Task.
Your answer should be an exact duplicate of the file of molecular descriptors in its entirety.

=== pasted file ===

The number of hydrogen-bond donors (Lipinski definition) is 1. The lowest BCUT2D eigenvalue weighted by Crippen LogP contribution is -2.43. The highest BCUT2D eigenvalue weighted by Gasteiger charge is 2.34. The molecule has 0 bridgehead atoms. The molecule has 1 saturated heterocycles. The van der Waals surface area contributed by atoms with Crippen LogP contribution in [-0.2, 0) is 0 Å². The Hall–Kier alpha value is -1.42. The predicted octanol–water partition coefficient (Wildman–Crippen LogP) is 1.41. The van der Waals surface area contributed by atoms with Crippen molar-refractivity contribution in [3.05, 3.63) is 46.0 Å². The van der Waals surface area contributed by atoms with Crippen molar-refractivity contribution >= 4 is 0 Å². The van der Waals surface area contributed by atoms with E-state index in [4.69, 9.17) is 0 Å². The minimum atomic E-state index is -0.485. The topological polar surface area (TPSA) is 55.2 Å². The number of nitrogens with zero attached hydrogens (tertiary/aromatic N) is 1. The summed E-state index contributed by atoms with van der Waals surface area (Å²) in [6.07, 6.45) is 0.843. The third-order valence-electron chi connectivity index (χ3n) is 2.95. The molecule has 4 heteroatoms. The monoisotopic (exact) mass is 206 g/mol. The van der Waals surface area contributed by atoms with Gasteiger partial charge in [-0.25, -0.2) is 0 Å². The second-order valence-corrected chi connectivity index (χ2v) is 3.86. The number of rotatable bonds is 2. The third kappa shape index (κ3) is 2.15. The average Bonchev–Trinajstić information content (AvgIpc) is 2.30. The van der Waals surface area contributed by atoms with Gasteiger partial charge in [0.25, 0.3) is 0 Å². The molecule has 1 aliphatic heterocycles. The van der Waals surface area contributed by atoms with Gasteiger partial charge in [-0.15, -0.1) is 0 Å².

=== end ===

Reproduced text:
The number of hydrogen-bond donors (Lipinski definition) is 1. The lowest BCUT2D eigenvalue weighted by Crippen LogP contribution is -2.43. The highest BCUT2D eigenvalue weighted by Gasteiger charge is 2.34. The molecule has 0 bridgehead atoms. The molecule has 1 saturated heterocycles. The van der Waals surface area contributed by atoms with Crippen LogP contribution in [-0.2, 0) is 0 Å². The Hall–Kier alpha value is -1.42. The predicted octanol–water partition coefficient (Wildman–Crippen LogP) is 1.41. The van der Waals surface area contributed by atoms with Crippen molar-refractivity contribution in [3.05, 3.63) is 46.0 Å². The van der Waals surface area contributed by atoms with Crippen molar-refractivity contribution >= 4 is 0 Å². The van der Waals surface area contributed by atoms with E-state index in [4.69, 9.17) is 0 Å². The minimum atomic E-state index is -0.485. The topological polar surface area (TPSA) is 55.2 Å². The number of nitrogens with zero attached hydrogens (tertiary/aromatic N) is 1. The summed E-state index contributed by atoms with van der Waals surface area (Å²) in [6.07, 6.45) is 0.843. The third-order valence-electron chi connectivity index (χ3n) is 2.95. The molecule has 4 heteroatoms. The monoisotopic (exact) mass is 206 g/mol. The van der Waals surface area contributed by atoms with Gasteiger partial charge in [-0.25, -0.2) is 0 Å². The second-order valence-corrected chi connectivity index (χ2v) is 3.86. The number of rotatable bonds is 2. The third kappa shape index (κ3) is 2.15. The average Bonchev–Trinajstić information content (AvgIpc) is 2.30. The van der Waals surface area contributed by atoms with Gasteiger partial charge in [0.25, 0.3) is 0 Å². The molecule has 1 aliphatic heterocycles. The van der Waals surface area contributed by atoms with Gasteiger partial charge in [-0.15, -0.1) is 0 Å².